New Martyrdom Chapel, Saint-Maurice Abbey. Credit: Jean-Yves Glassey and Michel Martinez
New Martyrdom Chapel, Saint-Maurice Abbey. Credit: Jean-Yves Glassey and Michel Martinez

Canons’ missions

Today, there are 27 canons in the entire congregation, 22 of whom live at Saint-Maurice, hailing from several places: Valais, German-speaking Swiss, France, and Bavaria. The young people in formation are of Sicilian, Beninese, Togolese, Burkinabe, and Kazak origin.

The canons have three main ministries, beginning with education. They teach at the Lycée-Collège de l’Abbaye de Saint-Maurice, an institution of 1,200 students founded in 1806 under an agreement with the State of Valais.

They also minister in neighboring parishes, and — especially in the last century, given the dwindling resources nowadays — carry out missionary work, notably in India, Peru, Kazakhstan, and the Democratic Republic of Congo. Until the end of the 20th century, they carried out the famous Sikkim mission, in the Darjeeling Diocese in northeast India between Nepal and Bhutan.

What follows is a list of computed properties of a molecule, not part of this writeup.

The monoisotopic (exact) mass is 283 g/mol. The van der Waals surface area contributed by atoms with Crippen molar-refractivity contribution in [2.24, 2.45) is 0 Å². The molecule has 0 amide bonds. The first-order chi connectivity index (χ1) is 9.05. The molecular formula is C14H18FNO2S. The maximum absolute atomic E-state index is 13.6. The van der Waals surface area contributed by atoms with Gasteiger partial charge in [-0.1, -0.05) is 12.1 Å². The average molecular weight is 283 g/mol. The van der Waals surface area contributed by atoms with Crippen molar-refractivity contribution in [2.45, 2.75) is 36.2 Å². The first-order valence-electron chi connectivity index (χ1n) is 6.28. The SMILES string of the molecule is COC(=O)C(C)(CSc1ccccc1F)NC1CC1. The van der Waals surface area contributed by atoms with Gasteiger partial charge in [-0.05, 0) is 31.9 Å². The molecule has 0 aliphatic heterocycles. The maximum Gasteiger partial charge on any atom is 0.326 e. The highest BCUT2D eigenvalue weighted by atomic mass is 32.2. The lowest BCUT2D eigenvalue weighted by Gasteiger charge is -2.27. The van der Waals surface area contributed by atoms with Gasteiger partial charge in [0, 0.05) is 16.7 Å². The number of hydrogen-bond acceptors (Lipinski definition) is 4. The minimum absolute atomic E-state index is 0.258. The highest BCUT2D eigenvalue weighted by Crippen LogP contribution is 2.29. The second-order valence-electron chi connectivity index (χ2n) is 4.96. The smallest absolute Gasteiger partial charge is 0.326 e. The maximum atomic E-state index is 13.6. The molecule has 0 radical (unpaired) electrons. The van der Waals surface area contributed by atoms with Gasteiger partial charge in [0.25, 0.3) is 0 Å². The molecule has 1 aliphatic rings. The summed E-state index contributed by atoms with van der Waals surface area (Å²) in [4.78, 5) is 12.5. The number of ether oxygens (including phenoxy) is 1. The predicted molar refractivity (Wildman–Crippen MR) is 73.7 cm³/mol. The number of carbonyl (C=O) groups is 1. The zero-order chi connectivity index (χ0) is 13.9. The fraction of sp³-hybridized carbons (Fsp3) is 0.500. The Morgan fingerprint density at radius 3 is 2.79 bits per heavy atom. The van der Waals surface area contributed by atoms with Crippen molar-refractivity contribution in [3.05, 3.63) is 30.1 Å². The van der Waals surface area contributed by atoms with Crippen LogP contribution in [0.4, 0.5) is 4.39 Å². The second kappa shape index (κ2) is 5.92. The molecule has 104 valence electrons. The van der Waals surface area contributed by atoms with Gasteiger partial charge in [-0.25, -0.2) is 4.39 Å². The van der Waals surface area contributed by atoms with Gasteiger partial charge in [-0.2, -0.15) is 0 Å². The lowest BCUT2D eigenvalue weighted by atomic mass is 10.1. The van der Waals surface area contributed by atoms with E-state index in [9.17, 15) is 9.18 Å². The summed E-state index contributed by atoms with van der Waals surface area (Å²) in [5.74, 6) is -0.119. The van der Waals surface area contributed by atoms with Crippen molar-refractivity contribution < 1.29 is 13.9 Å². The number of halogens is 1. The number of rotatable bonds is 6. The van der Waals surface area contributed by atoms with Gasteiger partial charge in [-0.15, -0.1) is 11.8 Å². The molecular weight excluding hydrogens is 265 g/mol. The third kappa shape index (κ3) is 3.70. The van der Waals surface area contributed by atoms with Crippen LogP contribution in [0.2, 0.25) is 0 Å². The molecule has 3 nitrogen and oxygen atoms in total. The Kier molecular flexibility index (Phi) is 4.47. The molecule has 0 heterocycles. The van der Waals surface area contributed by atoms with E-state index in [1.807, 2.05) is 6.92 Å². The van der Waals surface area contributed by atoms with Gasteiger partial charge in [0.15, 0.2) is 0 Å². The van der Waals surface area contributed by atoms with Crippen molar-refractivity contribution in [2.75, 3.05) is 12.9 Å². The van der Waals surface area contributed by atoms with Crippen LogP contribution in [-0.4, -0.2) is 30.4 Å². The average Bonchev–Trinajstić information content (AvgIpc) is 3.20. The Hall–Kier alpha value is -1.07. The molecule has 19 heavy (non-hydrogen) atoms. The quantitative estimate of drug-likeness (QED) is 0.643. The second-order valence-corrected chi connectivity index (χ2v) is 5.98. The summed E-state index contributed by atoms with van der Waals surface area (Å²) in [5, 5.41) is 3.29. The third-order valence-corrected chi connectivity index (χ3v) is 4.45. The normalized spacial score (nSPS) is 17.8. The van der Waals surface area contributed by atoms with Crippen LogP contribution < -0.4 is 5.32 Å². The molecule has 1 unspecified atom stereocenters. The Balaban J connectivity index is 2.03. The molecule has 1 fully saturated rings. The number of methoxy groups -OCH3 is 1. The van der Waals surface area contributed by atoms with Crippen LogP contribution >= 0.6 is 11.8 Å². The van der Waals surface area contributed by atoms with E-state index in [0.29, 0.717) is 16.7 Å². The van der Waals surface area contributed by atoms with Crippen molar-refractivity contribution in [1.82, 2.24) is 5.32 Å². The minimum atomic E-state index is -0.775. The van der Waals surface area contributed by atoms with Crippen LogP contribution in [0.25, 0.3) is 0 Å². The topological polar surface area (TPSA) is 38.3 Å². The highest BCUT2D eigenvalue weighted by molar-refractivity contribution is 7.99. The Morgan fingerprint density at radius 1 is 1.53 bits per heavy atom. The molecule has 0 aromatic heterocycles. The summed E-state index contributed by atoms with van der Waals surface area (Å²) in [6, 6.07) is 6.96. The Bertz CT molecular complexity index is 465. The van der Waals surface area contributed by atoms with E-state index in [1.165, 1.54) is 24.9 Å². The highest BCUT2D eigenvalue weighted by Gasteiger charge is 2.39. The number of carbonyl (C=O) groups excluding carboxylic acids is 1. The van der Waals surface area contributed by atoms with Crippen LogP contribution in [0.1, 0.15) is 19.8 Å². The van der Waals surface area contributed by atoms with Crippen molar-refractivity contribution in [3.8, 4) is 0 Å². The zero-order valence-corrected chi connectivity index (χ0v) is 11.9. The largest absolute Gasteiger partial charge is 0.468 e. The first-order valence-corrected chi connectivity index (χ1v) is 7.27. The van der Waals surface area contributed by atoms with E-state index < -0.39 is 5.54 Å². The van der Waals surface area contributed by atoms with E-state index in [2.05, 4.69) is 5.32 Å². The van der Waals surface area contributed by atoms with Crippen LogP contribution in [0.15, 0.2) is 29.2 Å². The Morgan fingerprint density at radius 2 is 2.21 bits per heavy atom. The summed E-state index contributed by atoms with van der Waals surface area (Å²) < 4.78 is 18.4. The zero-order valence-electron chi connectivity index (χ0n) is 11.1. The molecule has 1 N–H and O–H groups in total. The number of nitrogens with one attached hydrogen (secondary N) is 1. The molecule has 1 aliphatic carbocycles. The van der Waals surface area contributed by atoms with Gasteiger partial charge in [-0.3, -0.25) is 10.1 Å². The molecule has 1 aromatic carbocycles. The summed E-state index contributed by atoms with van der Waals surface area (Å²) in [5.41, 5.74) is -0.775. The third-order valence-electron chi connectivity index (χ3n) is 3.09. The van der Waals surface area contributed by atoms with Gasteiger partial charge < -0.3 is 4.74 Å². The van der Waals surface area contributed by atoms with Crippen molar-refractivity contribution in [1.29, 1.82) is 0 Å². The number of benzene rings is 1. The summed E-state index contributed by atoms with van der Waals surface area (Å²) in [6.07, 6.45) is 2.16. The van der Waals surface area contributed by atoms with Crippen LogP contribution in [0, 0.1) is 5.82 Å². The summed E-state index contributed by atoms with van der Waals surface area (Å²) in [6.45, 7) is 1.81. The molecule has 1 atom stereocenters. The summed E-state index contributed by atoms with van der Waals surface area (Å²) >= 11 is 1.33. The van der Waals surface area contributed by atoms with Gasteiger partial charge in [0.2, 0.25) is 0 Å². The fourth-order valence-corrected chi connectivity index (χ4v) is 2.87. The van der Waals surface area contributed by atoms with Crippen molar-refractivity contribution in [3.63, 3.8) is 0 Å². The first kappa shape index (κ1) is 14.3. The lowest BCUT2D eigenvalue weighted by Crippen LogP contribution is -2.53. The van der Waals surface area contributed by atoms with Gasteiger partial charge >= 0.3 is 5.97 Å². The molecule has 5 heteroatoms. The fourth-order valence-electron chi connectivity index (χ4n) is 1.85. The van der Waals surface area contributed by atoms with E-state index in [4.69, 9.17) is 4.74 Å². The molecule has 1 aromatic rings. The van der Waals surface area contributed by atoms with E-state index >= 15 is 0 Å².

New treasure room at Saint-Maurice Abbey in the Valais region of Switzerland, Sept. 20, 2023. Credit: Jean-Yves Glassey and Michel Martinez
New treasure room at Saint-Maurice Abbey in the Valais region of Switzerland, Sept. 20, 2023. Credit: Jean-Yves Glassey and Michel Martinez

The abbey’s influence

Before the COVID-19 pandemic, some 100,000 people visited the abbey every year. And approximately 15,000 visitors came to see the Treasure Museum. The abbey’s international reputation continues to grow, as the audio guides are now being translated into Ukrainian and Russian.

The Saint-Maurice Archives house an extensive medieval collection, with the first document dating back to 984. Their holdings have been fully digitized and made available to researchers on the Internet.